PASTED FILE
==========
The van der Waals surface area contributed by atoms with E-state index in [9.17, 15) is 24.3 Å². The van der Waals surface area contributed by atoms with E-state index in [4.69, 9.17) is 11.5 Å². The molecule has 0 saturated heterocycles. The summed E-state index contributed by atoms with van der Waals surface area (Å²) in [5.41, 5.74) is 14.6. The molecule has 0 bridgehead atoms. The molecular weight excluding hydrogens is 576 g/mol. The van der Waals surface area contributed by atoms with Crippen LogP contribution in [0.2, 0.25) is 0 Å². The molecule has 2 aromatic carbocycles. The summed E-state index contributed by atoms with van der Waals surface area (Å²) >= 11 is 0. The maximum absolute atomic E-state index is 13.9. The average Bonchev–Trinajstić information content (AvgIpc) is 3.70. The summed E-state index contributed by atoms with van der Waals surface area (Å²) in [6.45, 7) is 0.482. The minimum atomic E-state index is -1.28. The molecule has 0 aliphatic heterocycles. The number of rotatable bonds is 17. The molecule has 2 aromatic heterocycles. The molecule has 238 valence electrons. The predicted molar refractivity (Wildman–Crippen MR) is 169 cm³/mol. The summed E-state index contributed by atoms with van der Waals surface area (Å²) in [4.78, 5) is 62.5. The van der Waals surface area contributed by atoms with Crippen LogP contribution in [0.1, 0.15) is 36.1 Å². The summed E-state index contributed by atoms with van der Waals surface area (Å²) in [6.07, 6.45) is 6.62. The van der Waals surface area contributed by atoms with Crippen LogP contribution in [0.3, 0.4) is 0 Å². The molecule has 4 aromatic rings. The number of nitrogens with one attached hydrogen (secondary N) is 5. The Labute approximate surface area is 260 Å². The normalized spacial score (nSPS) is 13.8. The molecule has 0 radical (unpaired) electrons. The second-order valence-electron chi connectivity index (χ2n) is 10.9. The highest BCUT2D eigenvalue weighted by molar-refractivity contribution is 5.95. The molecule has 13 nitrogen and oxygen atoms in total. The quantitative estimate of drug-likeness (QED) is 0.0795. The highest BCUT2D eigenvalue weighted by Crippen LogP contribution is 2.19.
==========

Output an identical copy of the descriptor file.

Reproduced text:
The van der Waals surface area contributed by atoms with E-state index in [9.17, 15) is 24.3 Å². The van der Waals surface area contributed by atoms with E-state index in [4.69, 9.17) is 11.5 Å². The molecule has 0 saturated heterocycles. The summed E-state index contributed by atoms with van der Waals surface area (Å²) in [5.41, 5.74) is 14.6. The molecule has 0 bridgehead atoms. The molecular weight excluding hydrogens is 576 g/mol. The van der Waals surface area contributed by atoms with Crippen LogP contribution in [0.2, 0.25) is 0 Å². The molecule has 2 aromatic carbocycles. The summed E-state index contributed by atoms with van der Waals surface area (Å²) >= 11 is 0. The maximum absolute atomic E-state index is 13.9. The average Bonchev–Trinajstić information content (AvgIpc) is 3.70. The summed E-state index contributed by atoms with van der Waals surface area (Å²) in [6.45, 7) is 0.482. The minimum atomic E-state index is -1.28. The molecule has 0 aliphatic heterocycles. The number of rotatable bonds is 17. The molecule has 2 aromatic heterocycles. The molecule has 238 valence electrons. The predicted molar refractivity (Wildman–Crippen MR) is 169 cm³/mol. The summed E-state index contributed by atoms with van der Waals surface area (Å²) in [4.78, 5) is 62.5. The van der Waals surface area contributed by atoms with Crippen LogP contribution in [0.1, 0.15) is 36.1 Å². The summed E-state index contributed by atoms with van der Waals surface area (Å²) in [6.07, 6.45) is 6.62. The van der Waals surface area contributed by atoms with Crippen LogP contribution in [0.3, 0.4) is 0 Å². The molecule has 4 aromatic rings. The number of nitrogens with one attached hydrogen (secondary N) is 5. The Labute approximate surface area is 260 Å². The normalized spacial score (nSPS) is 13.8. The molecule has 0 radical (unpaired) electrons. The second-order valence-electron chi connectivity index (χ2n) is 10.9. The highest BCUT2D eigenvalue weighted by molar-refractivity contribution is 5.95. The molecule has 13 nitrogen and oxygen atoms in total. The quantitative estimate of drug-likeness (QED) is 0.0795. The highest BCUT2D eigenvalue weighted by Crippen LogP contribution is 2.19.